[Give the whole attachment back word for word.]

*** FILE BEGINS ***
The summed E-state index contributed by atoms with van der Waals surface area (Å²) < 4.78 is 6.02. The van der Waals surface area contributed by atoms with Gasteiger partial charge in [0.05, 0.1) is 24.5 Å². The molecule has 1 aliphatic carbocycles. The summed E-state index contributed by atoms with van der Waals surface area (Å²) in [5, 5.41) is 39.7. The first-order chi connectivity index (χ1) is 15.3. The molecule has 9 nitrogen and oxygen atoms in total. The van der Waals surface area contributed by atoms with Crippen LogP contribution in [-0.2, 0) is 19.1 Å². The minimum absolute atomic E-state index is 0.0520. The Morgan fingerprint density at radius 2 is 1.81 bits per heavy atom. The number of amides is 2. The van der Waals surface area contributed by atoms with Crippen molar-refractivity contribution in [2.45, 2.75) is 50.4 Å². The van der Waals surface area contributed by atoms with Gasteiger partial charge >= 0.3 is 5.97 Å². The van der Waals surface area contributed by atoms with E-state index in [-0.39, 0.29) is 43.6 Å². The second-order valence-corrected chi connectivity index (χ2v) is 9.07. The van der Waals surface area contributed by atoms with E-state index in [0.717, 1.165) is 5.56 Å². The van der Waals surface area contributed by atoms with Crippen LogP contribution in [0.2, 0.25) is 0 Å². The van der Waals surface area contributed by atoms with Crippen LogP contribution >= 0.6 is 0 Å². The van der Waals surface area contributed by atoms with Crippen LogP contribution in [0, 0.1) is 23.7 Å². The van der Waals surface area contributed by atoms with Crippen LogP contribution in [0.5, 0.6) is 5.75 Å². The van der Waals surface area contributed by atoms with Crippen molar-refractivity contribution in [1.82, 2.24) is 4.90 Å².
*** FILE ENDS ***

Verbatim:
The summed E-state index contributed by atoms with van der Waals surface area (Å²) < 4.78 is 6.02. The van der Waals surface area contributed by atoms with Gasteiger partial charge in [0.05, 0.1) is 24.5 Å². The molecule has 1 aliphatic carbocycles. The summed E-state index contributed by atoms with van der Waals surface area (Å²) in [5, 5.41) is 39.7. The first-order chi connectivity index (χ1) is 15.3. The molecule has 9 nitrogen and oxygen atoms in total. The van der Waals surface area contributed by atoms with Crippen LogP contribution in [-0.2, 0) is 19.1 Å². The minimum absolute atomic E-state index is 0.0520. The Morgan fingerprint density at radius 2 is 1.81 bits per heavy atom. The number of amides is 2. The van der Waals surface area contributed by atoms with Crippen molar-refractivity contribution in [2.45, 2.75) is 50.4 Å². The van der Waals surface area contributed by atoms with Gasteiger partial charge >= 0.3 is 5.97 Å². The van der Waals surface area contributed by atoms with E-state index in [-0.39, 0.29) is 43.6 Å². The second-order valence-corrected chi connectivity index (χ2v) is 9.07. The van der Waals surface area contributed by atoms with E-state index in [0.717, 1.165) is 5.56 Å². The van der Waals surface area contributed by atoms with Crippen LogP contribution in [0.2, 0.25) is 0 Å². The van der Waals surface area contributed by atoms with Crippen LogP contribution >= 0.6 is 0 Å². The van der Waals surface area contributed by atoms with Crippen LogP contribution in [0, 0.1) is 23.7 Å². The van der Waals surface area contributed by atoms with Crippen LogP contribution in [0.5, 0.6) is 5.75 Å². The van der Waals surface area contributed by atoms with Crippen molar-refractivity contribution in [1.82, 2.24) is 4.90 Å².